The Future Of Health Care Access

John A. MacDonald, Anita M. McGahan, and Will Mitchell | Stanford Social Innovation Review | October 18, 2013

Traditional health care is a hands-on, brick-and-mortar affair. But across the developing world, a wave of technology-driven innovation signals the emergence of a compelling new model.

For generations, the model of how people in the developed world access health care services has involved face-to-face encounters between doctors and patients in brick-and-mortar medical facilities. The contours of that model are well known: A patient arrives in a clinic, registers her insurance at the front desk, and waits. Then a nurse or an aide ushers her into a sterile room, takes her vital signs, and hands her a paper gown. Some minutes later, a doctor in a white coat enters the room, asks her questions for 10 minutes or so, and conducts a brief physical examination. The doctor issues a diagnosis, writes a prescription, and sends the patient off to make a copayment. Afterward, the patient will drive to a local pharmacy to purchase medication. She is one of 40 patients whom the doctor will see that day.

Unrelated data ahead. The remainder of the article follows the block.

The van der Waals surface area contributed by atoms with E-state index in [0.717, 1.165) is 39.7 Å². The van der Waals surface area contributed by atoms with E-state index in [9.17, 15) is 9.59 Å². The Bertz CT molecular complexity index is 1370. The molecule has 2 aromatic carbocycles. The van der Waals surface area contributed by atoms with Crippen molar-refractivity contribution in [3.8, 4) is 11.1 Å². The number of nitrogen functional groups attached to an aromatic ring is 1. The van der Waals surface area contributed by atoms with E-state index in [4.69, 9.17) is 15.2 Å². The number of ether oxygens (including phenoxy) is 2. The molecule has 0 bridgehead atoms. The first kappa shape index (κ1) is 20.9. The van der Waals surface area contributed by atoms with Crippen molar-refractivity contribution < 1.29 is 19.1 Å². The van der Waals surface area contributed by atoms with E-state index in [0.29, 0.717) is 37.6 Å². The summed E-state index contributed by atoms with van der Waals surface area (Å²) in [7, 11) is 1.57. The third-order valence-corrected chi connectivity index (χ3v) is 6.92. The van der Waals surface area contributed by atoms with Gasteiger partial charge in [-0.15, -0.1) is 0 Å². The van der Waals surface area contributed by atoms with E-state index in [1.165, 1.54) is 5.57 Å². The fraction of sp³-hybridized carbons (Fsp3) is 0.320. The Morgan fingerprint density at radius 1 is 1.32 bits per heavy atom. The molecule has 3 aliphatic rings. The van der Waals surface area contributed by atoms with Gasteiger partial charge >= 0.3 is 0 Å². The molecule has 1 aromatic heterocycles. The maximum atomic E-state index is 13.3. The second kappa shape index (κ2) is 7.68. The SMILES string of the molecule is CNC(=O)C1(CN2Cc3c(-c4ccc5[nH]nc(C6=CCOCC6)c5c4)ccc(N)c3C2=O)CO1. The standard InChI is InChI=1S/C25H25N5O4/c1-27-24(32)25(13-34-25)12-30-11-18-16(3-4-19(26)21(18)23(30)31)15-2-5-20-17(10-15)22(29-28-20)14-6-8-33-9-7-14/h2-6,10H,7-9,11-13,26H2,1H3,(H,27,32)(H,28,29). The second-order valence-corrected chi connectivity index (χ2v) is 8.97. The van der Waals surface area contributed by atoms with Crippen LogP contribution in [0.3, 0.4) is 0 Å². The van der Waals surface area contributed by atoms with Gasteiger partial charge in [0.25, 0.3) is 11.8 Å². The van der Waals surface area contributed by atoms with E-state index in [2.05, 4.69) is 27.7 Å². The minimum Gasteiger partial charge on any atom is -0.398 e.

In developing countries, that model of access is structurally untenable. According to the World Health Organization, there is a global shortage of 4 million health care providers; in 57 countries, by the WHO’s reckoning, that shortage amounts to a “crisis.” 1,2 The WHO also estimates that 30 percent of the world’s population lacks access to essential medicines.3 Rural clinics in the developing world are scarce and ill supplied, and using better-equipped urban medical facilities often requires patients to make a two-day journey. Even within cities, travel to and from a clinic through jammed streets can take several hours. Urban clinics, moreover, are typically overwhelmed by patient demand. Alternative providers such as local pharmacists are well meaning, but they tend to have limited training. In place of insurance, people must rely on family savings to cover health care expenses. Medications are often counterfeit, serving as placebos at best and causing considerable harm at worst. Across large swaths of the globe, a lack of supporting infrastructure and appropriately trained personnel undermines any hope of replicating the Western model of health care.